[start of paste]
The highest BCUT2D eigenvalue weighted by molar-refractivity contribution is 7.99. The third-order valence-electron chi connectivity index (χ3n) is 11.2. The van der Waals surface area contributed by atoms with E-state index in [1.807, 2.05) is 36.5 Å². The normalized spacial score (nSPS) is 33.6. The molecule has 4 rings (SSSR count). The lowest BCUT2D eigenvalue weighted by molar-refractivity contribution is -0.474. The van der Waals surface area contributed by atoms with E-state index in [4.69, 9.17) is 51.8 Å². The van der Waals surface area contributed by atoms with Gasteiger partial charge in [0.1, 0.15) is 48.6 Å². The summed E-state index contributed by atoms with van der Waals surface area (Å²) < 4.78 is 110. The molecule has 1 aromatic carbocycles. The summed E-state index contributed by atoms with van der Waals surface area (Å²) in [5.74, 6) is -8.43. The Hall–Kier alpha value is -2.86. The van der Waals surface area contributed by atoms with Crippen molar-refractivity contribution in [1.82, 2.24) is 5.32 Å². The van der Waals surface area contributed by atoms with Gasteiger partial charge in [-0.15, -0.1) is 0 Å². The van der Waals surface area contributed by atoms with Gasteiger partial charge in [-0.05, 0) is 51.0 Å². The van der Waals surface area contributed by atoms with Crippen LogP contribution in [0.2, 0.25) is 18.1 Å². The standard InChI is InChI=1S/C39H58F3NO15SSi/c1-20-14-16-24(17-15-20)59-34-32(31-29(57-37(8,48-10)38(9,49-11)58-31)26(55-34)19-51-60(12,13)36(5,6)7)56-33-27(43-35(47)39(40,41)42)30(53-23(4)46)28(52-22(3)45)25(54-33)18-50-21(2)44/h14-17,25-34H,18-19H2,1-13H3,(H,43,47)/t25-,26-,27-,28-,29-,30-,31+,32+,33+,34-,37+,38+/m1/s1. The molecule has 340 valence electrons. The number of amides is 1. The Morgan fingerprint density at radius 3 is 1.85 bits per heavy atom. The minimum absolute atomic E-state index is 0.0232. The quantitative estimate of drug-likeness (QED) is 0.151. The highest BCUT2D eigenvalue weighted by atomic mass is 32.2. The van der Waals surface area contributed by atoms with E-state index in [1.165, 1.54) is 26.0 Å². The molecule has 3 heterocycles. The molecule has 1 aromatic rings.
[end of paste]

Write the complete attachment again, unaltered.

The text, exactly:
The highest BCUT2D eigenvalue weighted by molar-refractivity contribution is 7.99. The third-order valence-electron chi connectivity index (χ3n) is 11.2. The van der Waals surface area contributed by atoms with E-state index in [1.807, 2.05) is 36.5 Å². The normalized spacial score (nSPS) is 33.6. The molecule has 4 rings (SSSR count). The lowest BCUT2D eigenvalue weighted by molar-refractivity contribution is -0.474. The van der Waals surface area contributed by atoms with E-state index in [4.69, 9.17) is 51.8 Å². The van der Waals surface area contributed by atoms with Gasteiger partial charge in [0.1, 0.15) is 48.6 Å². The summed E-state index contributed by atoms with van der Waals surface area (Å²) < 4.78 is 110. The molecule has 1 aromatic carbocycles. The summed E-state index contributed by atoms with van der Waals surface area (Å²) in [5.74, 6) is -8.43. The Hall–Kier alpha value is -2.86. The van der Waals surface area contributed by atoms with Crippen molar-refractivity contribution in [1.82, 2.24) is 5.32 Å². The van der Waals surface area contributed by atoms with Gasteiger partial charge in [-0.15, -0.1) is 0 Å². The van der Waals surface area contributed by atoms with Gasteiger partial charge in [-0.05, 0) is 51.0 Å². The van der Waals surface area contributed by atoms with Crippen LogP contribution in [0.2, 0.25) is 18.1 Å². The standard InChI is InChI=1S/C39H58F3NO15SSi/c1-20-14-16-24(17-15-20)59-34-32(31-29(57-37(8,48-10)38(9,49-11)58-31)26(55-34)19-51-60(12,13)36(5,6)7)56-33-27(43-35(47)39(40,41)42)30(53-23(4)46)28(52-22(3)45)25(54-33)18-50-21(2)44/h14-17,25-34H,18-19H2,1-13H3,(H,43,47)/t25-,26-,27-,28-,29-,30-,31+,32+,33+,34-,37+,38+/m1/s1. The molecule has 340 valence electrons. The number of amides is 1. The Morgan fingerprint density at radius 3 is 1.85 bits per heavy atom. The minimum absolute atomic E-state index is 0.0232. The quantitative estimate of drug-likeness (QED) is 0.151. The highest BCUT2D eigenvalue weighted by atomic mass is 32.2. The van der Waals surface area contributed by atoms with E-state index in [1.165, 1.54) is 26.0 Å². The molecule has 3 heterocycles. The molecule has 1 aromatic rings.